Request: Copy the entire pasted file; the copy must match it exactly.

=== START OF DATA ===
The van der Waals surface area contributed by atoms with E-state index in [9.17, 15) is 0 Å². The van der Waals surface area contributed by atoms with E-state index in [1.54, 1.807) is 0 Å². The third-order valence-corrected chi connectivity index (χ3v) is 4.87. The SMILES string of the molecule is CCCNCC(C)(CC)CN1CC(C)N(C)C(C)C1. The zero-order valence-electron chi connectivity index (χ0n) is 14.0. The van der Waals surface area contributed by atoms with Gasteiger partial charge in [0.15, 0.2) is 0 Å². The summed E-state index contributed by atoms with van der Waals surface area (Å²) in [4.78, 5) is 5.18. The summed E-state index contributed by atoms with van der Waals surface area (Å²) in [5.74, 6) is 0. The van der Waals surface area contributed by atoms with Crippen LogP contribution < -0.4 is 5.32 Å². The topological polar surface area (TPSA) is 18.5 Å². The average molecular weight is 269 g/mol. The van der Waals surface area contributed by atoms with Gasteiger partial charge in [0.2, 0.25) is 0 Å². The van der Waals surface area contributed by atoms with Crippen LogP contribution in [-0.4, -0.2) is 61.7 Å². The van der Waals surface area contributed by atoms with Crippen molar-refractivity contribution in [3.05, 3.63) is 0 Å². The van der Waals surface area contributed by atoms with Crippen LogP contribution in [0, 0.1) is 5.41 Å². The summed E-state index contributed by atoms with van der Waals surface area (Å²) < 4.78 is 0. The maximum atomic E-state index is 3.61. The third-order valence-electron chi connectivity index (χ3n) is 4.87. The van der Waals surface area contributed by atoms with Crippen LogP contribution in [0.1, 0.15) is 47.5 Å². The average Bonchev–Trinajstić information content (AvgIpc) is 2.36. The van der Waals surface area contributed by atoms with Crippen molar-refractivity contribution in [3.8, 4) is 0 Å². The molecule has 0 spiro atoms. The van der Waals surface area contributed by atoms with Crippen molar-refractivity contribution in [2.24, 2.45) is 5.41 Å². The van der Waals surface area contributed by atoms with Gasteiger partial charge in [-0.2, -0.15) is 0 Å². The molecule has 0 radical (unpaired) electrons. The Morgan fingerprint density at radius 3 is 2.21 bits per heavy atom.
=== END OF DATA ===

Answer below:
The van der Waals surface area contributed by atoms with E-state index in [9.17, 15) is 0 Å². The van der Waals surface area contributed by atoms with E-state index in [1.54, 1.807) is 0 Å². The third-order valence-corrected chi connectivity index (χ3v) is 4.87. The SMILES string of the molecule is CCCNCC(C)(CC)CN1CC(C)N(C)C(C)C1. The zero-order valence-electron chi connectivity index (χ0n) is 14.0. The van der Waals surface area contributed by atoms with Gasteiger partial charge in [0.15, 0.2) is 0 Å². The summed E-state index contributed by atoms with van der Waals surface area (Å²) in [4.78, 5) is 5.18. The summed E-state index contributed by atoms with van der Waals surface area (Å²) in [5.74, 6) is 0. The van der Waals surface area contributed by atoms with Crippen LogP contribution < -0.4 is 5.32 Å². The topological polar surface area (TPSA) is 18.5 Å². The average molecular weight is 269 g/mol. The van der Waals surface area contributed by atoms with Gasteiger partial charge in [0.2, 0.25) is 0 Å². The van der Waals surface area contributed by atoms with Crippen LogP contribution in [-0.4, -0.2) is 61.7 Å². The van der Waals surface area contributed by atoms with Crippen molar-refractivity contribution in [3.05, 3.63) is 0 Å². The van der Waals surface area contributed by atoms with Crippen LogP contribution in [0, 0.1) is 5.41 Å². The summed E-state index contributed by atoms with van der Waals surface area (Å²) < 4.78 is 0. The maximum atomic E-state index is 3.61. The third-order valence-electron chi connectivity index (χ3n) is 4.87. The van der Waals surface area contributed by atoms with Crippen LogP contribution in [0.1, 0.15) is 47.5 Å². The average Bonchev–Trinajstić information content (AvgIpc) is 2.36. The van der Waals surface area contributed by atoms with Crippen molar-refractivity contribution in [3.8, 4) is 0 Å². The molecule has 0 spiro atoms. The van der Waals surface area contributed by atoms with Crippen molar-refractivity contribution in [2.24, 2.45) is 5.41 Å². The van der Waals surface area contributed by atoms with Gasteiger partial charge in [-0.2, -0.15) is 0 Å². The molecule has 0 radical (unpaired) electrons. The Morgan fingerprint density at radius 3 is 2.21 bits per heavy atom.